About a-team Marketing Services
The knowledge platform for the financial technology industry
The knowledge platform for the financial technology industry

A-Team Insight Blogs

Knock on Effect

Subscribe to our newsletter

The close link between data quality and better risk management has come under the spotlight in recent years as a result of the financial crisis and the ensuing regulatory crackdown on financial markets. Regulators such as the UK Financial Services Authority (FSA) and the US Securities and Exchange Commission (SEC) have even been making noises about the importance of the data underlying risk calculations and therefore have been more frequently drilling down into this data for supervisory purposes. However, the biggest driver by far has been the advent of Basel III and the fundamental changes being introduced as part of this new regulation, which brings risk management into the equation right from the front office to the back.

Basel III is aiming to raise the quality, consistency and transparency of firms’ capital bases, which as well as alterations to the makeup of their tier one, two and three levels of capital, also means the provision of more supporting data about these instruments. New regulatory reports and increased data transparency will obviously result in technology investment and a large proportion of this will initially need to go towards data management infrastructure.

Moreover, the enhancement of risk coverage is also a focus of Basel III that will mean stress testing will factor much more in risk modelling and analytics. Much the same as liquidity risk, firms will need to use stressed inputs and include factors such as “wrong way risk”, correlation multipliers and centralised exchange incentives (as the regulatory community continues in its crusade to force more instruments onto exchanges and via central clearers) in their calculations. All of this essentially means an increase in the data sets that must be dealt with by those involved in the risk management function and hence more data to be kept clean.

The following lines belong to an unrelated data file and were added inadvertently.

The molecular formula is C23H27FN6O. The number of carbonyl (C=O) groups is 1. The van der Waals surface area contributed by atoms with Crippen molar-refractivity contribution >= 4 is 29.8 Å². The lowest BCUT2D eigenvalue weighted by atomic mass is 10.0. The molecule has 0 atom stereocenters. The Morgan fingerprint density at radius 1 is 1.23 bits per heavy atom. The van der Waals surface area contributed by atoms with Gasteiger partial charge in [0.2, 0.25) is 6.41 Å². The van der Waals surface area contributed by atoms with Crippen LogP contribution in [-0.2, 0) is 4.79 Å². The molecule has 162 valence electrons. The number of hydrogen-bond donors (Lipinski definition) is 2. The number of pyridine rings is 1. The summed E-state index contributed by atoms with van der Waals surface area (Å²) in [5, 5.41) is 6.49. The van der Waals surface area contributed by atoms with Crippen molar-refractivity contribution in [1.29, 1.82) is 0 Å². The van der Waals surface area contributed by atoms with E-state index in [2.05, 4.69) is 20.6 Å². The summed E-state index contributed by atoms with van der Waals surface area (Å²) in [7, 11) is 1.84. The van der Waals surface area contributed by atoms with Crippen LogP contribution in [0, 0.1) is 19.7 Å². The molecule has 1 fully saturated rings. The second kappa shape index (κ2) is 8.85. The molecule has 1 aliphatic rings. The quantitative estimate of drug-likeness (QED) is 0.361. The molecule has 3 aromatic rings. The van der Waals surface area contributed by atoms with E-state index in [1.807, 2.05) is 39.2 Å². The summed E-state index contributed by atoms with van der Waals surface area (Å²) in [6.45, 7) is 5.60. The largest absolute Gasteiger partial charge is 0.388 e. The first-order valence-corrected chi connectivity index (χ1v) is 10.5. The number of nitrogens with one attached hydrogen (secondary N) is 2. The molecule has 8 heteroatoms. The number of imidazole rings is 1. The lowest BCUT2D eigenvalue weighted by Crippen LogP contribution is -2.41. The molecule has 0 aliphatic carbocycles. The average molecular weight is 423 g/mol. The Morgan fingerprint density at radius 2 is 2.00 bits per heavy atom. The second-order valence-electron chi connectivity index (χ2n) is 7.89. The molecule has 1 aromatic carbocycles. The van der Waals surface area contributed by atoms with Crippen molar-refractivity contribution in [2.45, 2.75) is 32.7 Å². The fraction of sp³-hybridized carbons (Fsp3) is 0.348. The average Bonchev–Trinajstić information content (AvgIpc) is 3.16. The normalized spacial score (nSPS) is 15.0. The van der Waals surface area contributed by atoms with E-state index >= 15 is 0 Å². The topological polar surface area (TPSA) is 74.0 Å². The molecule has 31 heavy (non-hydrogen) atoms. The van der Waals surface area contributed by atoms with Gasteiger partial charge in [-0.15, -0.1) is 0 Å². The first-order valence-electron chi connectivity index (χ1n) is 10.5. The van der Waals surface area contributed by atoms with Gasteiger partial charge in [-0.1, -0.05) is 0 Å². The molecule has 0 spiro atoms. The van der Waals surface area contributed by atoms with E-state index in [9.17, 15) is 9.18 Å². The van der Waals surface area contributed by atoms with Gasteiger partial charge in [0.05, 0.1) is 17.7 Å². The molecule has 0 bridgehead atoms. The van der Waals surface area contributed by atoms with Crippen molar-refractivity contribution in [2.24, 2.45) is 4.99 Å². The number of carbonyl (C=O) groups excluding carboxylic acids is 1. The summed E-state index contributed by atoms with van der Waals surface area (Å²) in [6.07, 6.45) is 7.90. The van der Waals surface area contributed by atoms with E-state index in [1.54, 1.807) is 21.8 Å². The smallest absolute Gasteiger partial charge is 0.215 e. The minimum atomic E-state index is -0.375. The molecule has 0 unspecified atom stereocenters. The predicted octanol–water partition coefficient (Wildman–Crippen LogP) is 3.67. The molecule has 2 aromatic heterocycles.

This plethora of new requirements has led to discussions about enterprise risk management strategies and how firms can move from their currently siloed approach to the risk function to a much more integrated one. After all, one of the basic tenets of conducting an integrated risk management function is the connecting of the multiple siloed data sets that must be used to feed into risk calculations, both historical and real-time.

As noted recently by Tom Dalglish, director and chief information architect at Bank Of America Merrill Lynch, regulatory and risk management pressures are therefore compelling firms to plough investment into their data infrastructures in order to be able to ensure the consistency of the basic reference data underlying their businesses. “The pressing requirement on the regulatory front is the ability to provide consistent data across the firm, track data flows and usage, leverage consistent identifiers and provide an auditable chain of custody for data as it traverses the enterprise,” says Dalglish.

“Firms need to focus on what they are doing across lines of business to guarantee that all users are looking at consistent data and at the same time reduce duplicate storage, improve the process of data entitlement and authentication and increase the auditability of data. There are anticipated regulatory requirements for providing evidence of a data governance policy and traceability of data,” he continues. Many of these requirements are in-built into Basel III, which includes specific references to the ability for regulators to be able to drill down into risk calculations and determine the quality of data used.